Epilogue: Formality's Future (A View from 2011)



There is no question that just as the rise of the tuxedo as standard evening wear pushed the tailcoat into relative obscurity following World War II, the suit's increasing acceptance at formal events will eventually consign the tuxedo to only the most ceremonious of occasions.  What’s harder to predict is how long this process will take and whether or not the black-tie dress code will survive it.


A major factor in the speed of the tuxedo’s demise will be the rate of formality’s demise in general.  America’s (and Britain’s) post-war promotion of individualism and egalitarianism, while a blow to the rigid hierarchy of old, initially operated on the principle that a rising tide lifts all ships.  However, the unprecedented recent tendency of young adults to live in a state of protracted adolescence and of “grassroots” voters to equate education and experience with elitism has reversed the tide.  Equality is now being sought in the form of the lowest common denominator and juvenile values such as instant gratification, sexual immaturity and egocentrism are highly evident in the success of vapid and vulgar reality television, the popularity of superficial and vitriolic political discourse and the acceptance of casual mores and lack of deference at the most august of institutions.  This is hardly the ideal milieu for traditions centered on maturity and refinement.


A more specific – and uniquely modern – factor in the tuxedo’s life expectancy is its sartorial relevancy.  Although the dinner suit's popularity in America has waxed and waned since first being challenged by the regular suit back in the forties, there has always remained a clear distinction between the two.  Today, however, prom dates and young fiancés faced with the option of renting a suit-like tuxedo or buying an actual black suit would have little reason for choosing the former.  Not only would they receive better value for their money from the more versatile regular suit but they would also benefit from a superior product considering that rental tuxedos are becoming increasingly worn out as dwindling suppliers produce less stock.  Therefore, should contemporary tuxedo trends continue, the conventional dinner suit will most likely become limited to an affluent minority who can afford its purchase price and appreciate its uniqueness.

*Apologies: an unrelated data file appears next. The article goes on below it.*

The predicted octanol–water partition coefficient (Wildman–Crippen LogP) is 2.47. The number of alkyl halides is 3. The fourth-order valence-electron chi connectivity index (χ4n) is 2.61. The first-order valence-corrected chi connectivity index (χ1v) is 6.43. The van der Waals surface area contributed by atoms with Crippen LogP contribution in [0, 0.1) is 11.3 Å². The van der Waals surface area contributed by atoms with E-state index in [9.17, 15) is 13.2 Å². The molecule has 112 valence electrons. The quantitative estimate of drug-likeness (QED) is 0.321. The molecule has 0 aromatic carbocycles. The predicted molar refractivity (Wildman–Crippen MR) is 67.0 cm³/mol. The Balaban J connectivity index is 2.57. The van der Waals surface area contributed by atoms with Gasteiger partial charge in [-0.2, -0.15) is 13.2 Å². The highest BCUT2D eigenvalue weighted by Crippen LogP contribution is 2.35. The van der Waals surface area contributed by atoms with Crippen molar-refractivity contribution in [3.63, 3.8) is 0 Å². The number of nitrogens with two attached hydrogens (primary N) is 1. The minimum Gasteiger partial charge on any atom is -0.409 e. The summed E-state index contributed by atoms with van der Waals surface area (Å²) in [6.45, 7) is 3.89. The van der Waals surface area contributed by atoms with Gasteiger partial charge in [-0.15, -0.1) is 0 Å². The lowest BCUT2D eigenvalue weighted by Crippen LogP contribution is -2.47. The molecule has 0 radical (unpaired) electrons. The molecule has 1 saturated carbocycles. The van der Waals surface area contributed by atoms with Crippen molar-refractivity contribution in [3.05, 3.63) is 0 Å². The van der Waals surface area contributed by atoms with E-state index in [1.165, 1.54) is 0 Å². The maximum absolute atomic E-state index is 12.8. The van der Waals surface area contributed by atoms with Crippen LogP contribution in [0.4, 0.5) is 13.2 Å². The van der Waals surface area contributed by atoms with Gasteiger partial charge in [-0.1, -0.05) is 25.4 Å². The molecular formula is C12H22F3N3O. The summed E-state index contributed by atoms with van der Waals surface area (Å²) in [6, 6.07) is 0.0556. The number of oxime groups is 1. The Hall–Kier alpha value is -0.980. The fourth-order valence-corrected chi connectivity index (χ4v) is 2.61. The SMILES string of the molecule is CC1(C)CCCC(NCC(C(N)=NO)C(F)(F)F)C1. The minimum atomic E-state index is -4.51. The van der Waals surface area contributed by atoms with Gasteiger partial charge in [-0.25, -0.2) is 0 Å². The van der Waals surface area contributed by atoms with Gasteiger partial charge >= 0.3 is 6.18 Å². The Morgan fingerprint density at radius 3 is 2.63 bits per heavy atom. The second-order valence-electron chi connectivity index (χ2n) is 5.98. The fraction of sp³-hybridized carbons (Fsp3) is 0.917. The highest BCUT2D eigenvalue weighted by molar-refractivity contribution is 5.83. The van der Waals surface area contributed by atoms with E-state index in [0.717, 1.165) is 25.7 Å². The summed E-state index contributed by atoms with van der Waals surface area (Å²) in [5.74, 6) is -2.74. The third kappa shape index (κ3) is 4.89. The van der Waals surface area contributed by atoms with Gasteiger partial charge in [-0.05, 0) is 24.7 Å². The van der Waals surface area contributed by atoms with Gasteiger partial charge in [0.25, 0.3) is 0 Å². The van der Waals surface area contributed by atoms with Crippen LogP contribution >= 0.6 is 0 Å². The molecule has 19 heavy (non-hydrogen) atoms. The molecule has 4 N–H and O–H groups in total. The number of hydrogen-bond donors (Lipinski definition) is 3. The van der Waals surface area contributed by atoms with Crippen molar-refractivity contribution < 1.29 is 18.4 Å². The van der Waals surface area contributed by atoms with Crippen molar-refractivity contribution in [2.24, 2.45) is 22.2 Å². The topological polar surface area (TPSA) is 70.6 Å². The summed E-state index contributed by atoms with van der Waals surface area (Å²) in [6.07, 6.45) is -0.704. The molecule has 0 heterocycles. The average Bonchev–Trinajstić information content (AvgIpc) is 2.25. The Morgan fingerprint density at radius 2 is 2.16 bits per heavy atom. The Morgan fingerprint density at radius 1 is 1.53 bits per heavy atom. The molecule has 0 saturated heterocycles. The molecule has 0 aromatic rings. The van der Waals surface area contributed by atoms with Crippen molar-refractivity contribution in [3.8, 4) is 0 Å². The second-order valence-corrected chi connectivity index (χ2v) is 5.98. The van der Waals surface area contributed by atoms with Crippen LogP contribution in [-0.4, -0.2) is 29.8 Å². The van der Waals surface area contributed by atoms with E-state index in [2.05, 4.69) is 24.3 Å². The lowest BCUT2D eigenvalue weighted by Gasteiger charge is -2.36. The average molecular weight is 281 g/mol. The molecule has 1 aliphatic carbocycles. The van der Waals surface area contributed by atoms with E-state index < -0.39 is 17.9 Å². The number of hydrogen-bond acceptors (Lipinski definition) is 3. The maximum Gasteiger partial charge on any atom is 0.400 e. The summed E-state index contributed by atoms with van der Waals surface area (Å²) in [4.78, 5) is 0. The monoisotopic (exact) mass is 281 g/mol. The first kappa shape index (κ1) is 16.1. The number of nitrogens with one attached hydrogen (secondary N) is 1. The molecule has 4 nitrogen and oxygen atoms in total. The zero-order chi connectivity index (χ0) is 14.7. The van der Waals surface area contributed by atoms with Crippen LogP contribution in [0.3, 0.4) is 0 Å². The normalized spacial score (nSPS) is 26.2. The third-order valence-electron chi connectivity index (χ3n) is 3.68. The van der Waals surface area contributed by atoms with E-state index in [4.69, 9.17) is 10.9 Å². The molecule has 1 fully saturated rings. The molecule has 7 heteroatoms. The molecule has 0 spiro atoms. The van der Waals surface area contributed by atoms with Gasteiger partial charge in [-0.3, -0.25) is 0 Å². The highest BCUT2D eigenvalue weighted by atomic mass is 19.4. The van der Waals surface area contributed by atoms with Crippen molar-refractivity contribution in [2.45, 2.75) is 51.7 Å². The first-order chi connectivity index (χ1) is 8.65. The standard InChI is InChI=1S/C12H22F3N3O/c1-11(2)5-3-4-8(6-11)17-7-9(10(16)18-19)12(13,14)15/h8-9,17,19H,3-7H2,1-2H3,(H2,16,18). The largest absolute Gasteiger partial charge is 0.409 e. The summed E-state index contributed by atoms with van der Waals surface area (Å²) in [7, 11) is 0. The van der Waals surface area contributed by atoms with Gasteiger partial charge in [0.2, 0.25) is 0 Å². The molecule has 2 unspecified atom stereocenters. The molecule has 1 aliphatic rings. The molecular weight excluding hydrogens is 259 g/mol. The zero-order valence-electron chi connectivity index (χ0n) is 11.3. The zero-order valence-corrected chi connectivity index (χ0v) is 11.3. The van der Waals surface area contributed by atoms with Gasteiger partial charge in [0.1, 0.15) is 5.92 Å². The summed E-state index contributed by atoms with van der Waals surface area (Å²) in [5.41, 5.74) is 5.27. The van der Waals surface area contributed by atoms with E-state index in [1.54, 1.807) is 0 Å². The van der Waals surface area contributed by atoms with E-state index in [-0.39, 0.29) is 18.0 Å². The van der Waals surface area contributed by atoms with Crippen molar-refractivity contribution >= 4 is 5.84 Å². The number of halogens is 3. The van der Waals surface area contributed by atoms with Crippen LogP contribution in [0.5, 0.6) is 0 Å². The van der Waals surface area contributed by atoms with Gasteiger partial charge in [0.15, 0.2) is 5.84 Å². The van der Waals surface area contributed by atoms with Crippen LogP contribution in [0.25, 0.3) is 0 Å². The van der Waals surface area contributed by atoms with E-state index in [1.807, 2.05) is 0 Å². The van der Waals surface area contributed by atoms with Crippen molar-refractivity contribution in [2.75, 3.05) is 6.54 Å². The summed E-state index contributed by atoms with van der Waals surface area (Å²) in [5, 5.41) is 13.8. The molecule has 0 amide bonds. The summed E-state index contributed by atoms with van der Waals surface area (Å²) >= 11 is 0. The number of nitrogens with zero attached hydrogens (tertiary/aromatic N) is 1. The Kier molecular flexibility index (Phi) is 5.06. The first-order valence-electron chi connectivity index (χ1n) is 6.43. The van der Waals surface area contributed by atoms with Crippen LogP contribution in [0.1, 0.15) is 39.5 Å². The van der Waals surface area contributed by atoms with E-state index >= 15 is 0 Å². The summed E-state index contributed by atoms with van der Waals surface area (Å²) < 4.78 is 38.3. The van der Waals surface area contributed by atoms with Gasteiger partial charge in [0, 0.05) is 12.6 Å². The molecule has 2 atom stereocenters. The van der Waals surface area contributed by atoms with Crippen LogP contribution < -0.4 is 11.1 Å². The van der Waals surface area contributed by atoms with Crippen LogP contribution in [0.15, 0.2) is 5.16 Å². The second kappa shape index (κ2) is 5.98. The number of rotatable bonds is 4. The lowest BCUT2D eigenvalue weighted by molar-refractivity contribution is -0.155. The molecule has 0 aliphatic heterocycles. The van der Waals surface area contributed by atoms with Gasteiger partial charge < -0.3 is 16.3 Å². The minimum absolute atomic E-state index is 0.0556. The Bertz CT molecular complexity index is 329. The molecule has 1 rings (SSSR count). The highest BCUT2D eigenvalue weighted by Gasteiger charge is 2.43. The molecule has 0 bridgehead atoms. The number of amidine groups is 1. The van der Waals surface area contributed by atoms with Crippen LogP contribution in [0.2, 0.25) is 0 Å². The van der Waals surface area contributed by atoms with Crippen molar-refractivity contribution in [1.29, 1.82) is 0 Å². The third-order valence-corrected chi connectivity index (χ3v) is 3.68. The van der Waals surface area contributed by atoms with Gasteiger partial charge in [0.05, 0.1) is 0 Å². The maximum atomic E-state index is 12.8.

As for the black-tie dress code, whether or not it survives the tuxedo’s demise will depend on the willingness of trendsetters to be limited by the code’s fundamentals.  Reinterpreting the code as a black suit, white formal shirt and black formal tie, for example, would respect enough of its principles to keep it relevant but only as long as men agreed to honor the new definition.  If men increasingly decide to opt for individualism over uniformity instead then the dress code will cease to have a purpose.  Formal dressing – clothing that maintains a “form” or tradition – will have given way to simply dressing up.


Having said all that, history has proven that the tuxedo is remarkably resilient.  Despite the impact of world wars, economic downturns and anti-establishment counterculture the dinner jacket is celebrating the 125th anniversary of its arrival in America this year amidst some some encouraging developments.  English readers of the Guide report that Britain is experiencing a renewed interest in traditional black tie as typically happens during recessions.  In America, a recent GQ formalwear spread featured numerous styles that channeled the classic refinement of Dean Martin and James Bond.  And, perhaps most surprisingly, worldwide traffic for The Black Tie Guide has grown to over 40,000 visitors per month.  It would appear that even in the twenty first century the resplendent black-and-white elegance of the Victorian dining suit remains without equal.